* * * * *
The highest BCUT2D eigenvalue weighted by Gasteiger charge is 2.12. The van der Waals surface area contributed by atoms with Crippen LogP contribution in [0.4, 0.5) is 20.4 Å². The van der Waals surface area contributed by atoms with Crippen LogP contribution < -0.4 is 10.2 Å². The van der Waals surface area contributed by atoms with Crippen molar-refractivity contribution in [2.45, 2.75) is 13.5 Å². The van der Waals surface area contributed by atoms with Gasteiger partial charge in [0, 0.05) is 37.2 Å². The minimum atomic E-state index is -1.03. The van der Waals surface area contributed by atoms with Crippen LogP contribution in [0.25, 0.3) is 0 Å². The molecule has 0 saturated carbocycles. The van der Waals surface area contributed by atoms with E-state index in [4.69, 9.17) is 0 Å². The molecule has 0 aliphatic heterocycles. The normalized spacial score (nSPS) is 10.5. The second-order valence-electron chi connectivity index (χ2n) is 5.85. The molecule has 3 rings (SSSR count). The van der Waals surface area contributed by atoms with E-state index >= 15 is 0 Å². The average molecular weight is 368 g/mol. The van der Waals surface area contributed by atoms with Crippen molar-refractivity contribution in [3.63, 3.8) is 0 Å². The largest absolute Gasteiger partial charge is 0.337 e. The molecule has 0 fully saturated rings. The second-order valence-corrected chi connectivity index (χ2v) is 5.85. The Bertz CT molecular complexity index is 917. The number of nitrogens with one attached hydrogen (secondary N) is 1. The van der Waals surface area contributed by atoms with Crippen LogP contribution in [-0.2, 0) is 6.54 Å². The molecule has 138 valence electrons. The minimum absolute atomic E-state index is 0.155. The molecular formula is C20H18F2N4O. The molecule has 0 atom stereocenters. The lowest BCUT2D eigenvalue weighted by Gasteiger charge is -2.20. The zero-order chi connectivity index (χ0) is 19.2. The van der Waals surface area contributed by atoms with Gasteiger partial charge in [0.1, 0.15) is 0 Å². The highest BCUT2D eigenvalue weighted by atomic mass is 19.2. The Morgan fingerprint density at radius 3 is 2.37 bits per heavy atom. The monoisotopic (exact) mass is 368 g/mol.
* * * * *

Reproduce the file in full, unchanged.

The highest BCUT2D eigenvalue weighted by Gasteiger charge is 2.12. The van der Waals surface area contributed by atoms with Crippen LogP contribution in [0.4, 0.5) is 20.4 Å². The van der Waals surface area contributed by atoms with Crippen LogP contribution < -0.4 is 10.2 Å². The van der Waals surface area contributed by atoms with Crippen molar-refractivity contribution in [2.45, 2.75) is 13.5 Å². The van der Waals surface area contributed by atoms with Gasteiger partial charge in [0, 0.05) is 37.2 Å². The minimum atomic E-state index is -1.03. The van der Waals surface area contributed by atoms with Crippen LogP contribution in [0.25, 0.3) is 0 Å². The molecule has 0 saturated carbocycles. The van der Waals surface area contributed by atoms with E-state index in [4.69, 9.17) is 0 Å². The molecule has 0 aliphatic heterocycles. The normalized spacial score (nSPS) is 10.5. The second-order valence-electron chi connectivity index (χ2n) is 5.85. The molecule has 3 rings (SSSR count). The van der Waals surface area contributed by atoms with E-state index >= 15 is 0 Å². The average molecular weight is 368 g/mol. The van der Waals surface area contributed by atoms with Crippen molar-refractivity contribution in [3.63, 3.8) is 0 Å². The largest absolute Gasteiger partial charge is 0.337 e. The molecule has 0 fully saturated rings. The second-order valence-corrected chi connectivity index (χ2v) is 5.85. The Bertz CT molecular complexity index is 917. The number of nitrogens with one attached hydrogen (secondary N) is 1. The van der Waals surface area contributed by atoms with Crippen LogP contribution in [-0.2, 0) is 6.54 Å². The molecule has 138 valence electrons. The minimum absolute atomic E-state index is 0.155. The molecular formula is C20H18F2N4O. The molecule has 0 atom stereocenters. The lowest BCUT2D eigenvalue weighted by Gasteiger charge is -2.20. The zero-order chi connectivity index (χ0) is 19.2. The van der Waals surface area contributed by atoms with Gasteiger partial charge in [0.1, 0.15) is 0 Å². The highest BCUT2D eigenvalue weighted by atomic mass is 19.2. The Morgan fingerprint density at radius 3 is 2.37 bits per heavy atom. The monoisotopic (exact) mass is 368 g/mol.